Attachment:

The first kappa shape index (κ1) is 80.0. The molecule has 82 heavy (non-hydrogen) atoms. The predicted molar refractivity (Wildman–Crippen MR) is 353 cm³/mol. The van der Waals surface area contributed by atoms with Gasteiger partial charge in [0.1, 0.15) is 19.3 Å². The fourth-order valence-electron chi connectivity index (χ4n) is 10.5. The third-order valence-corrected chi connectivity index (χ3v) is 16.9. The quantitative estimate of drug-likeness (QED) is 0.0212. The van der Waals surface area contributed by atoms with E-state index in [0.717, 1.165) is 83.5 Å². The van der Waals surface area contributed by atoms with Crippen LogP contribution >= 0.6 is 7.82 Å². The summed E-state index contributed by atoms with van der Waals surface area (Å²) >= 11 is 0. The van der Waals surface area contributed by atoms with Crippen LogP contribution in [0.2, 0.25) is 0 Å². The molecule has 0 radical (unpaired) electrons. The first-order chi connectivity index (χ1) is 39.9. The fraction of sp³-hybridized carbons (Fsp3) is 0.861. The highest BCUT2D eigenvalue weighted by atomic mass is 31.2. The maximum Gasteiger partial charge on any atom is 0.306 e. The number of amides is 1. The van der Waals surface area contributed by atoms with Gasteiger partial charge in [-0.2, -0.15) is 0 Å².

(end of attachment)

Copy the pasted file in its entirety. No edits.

The first kappa shape index (κ1) is 80.0. The molecule has 82 heavy (non-hydrogen) atoms. The predicted molar refractivity (Wildman–Crippen MR) is 353 cm³/mol. The van der Waals surface area contributed by atoms with Gasteiger partial charge in [0.1, 0.15) is 19.3 Å². The fourth-order valence-electron chi connectivity index (χ4n) is 10.5. The third-order valence-corrected chi connectivity index (χ3v) is 16.9. The quantitative estimate of drug-likeness (QED) is 0.0212. The van der Waals surface area contributed by atoms with E-state index in [0.717, 1.165) is 83.5 Å². The van der Waals surface area contributed by atoms with Crippen LogP contribution >= 0.6 is 7.82 Å². The summed E-state index contributed by atoms with van der Waals surface area (Å²) >= 11 is 0. The van der Waals surface area contributed by atoms with Crippen LogP contribution in [0.2, 0.25) is 0 Å². The molecule has 0 radical (unpaired) electrons. The first-order chi connectivity index (χ1) is 39.9. The fraction of sp³-hybridized carbons (Fsp3) is 0.861. The highest BCUT2D eigenvalue weighted by atomic mass is 31.2. The maximum Gasteiger partial charge on any atom is 0.306 e. The number of amides is 1. The van der Waals surface area contributed by atoms with Gasteiger partial charge in [-0.2, -0.15) is 0 Å².